The next day (Saturday), David Haney and Richard Dugan of the OPC Disaster Response team came with a huge truck of generators, gas, heaters, fire logs, cleaning supplies, and ice (which was in short supply, too). We spent most of Saturday getting the generators and other items to as many families as we could. What a joy it was to help one of our Long Beach families (who had to evacuate their apartment in Long Beach) who had moved in with the wife's parents here in Malverne. Both of her octogenarian parents have serious health issues, and they were without power. We were able to install a large generator with power enough to provide heating and lights for them. In all cases, we tried to give priority to the elderly, the widows, and those without power who had no other place to go to live. It was a day of experiencing the truth that it is "more blessed to give than to receive."

Praise the Lord that the power at the church building finally came on on Saturday. We were able to have worship and a combined Bible School class on Sunday. OPC Disaster Response Coordinator David Nakhla was with us and told us how to organize and work with him to provide the assistance that we need. Christopher Shishko, who is a lawyer here on Long Island, then provided very helpful information regarding how to work with insurance companies in making claims. Throughout we emphasized that disasters like this are God's scaffolding (as all of world history is) behind which the Lord is building His church. We were all challenged to show Christlike love in giving ourselves for the good of others and letting our lights so shine before others that people may see our good works and glorify our Father who is in heaven.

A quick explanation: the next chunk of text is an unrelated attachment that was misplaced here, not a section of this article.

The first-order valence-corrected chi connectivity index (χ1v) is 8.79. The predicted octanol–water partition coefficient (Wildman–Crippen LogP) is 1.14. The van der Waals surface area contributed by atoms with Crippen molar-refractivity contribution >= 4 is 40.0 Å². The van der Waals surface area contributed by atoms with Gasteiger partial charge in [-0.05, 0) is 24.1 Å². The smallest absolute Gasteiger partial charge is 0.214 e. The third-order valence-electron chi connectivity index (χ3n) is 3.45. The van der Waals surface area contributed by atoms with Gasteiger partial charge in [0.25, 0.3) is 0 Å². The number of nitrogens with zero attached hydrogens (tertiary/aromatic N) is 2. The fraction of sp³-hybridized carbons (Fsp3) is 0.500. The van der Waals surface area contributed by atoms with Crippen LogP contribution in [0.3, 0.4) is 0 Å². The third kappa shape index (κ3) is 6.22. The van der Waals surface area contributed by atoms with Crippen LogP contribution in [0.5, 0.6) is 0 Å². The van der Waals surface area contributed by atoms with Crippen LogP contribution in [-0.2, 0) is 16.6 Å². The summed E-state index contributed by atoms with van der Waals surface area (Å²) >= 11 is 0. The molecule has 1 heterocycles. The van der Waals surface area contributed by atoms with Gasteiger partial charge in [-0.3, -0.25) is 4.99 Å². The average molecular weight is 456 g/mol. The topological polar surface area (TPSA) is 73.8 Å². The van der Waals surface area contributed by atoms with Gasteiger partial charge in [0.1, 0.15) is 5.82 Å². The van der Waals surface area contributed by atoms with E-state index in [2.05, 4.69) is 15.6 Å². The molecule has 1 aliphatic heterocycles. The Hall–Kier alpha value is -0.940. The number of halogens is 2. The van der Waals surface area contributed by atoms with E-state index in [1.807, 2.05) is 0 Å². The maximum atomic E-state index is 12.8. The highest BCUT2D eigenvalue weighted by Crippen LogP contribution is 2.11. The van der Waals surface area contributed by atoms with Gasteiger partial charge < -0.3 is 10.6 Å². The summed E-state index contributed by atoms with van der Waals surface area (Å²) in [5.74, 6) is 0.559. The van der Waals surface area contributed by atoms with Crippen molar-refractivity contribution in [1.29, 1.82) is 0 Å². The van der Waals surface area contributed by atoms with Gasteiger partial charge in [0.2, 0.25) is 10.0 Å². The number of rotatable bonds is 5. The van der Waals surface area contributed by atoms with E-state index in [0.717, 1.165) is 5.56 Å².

Yesterday our disaster relief site coordinator Al Zarek and I began to lay out our long term plans. We are in regular contact with David Nakhla, who has already arranged for an electrician who is an expert in heating systems to fly up here from Orlando, Fla. to be with us for about 10 days to help get the heating systems of our church families and others operable. We will also need teams to help with clean-up projects. Pray for our witness to others through his labors and the teams that will soon be working on the massive clean-up projects. Last night a half a dozen of our church ladies spent three hours getting clothing together to give to needy families. (I have heard the figure of 500,000 winter coats being needed. It's beginning to get cold up here!) Pray that these will be distributed faithfully.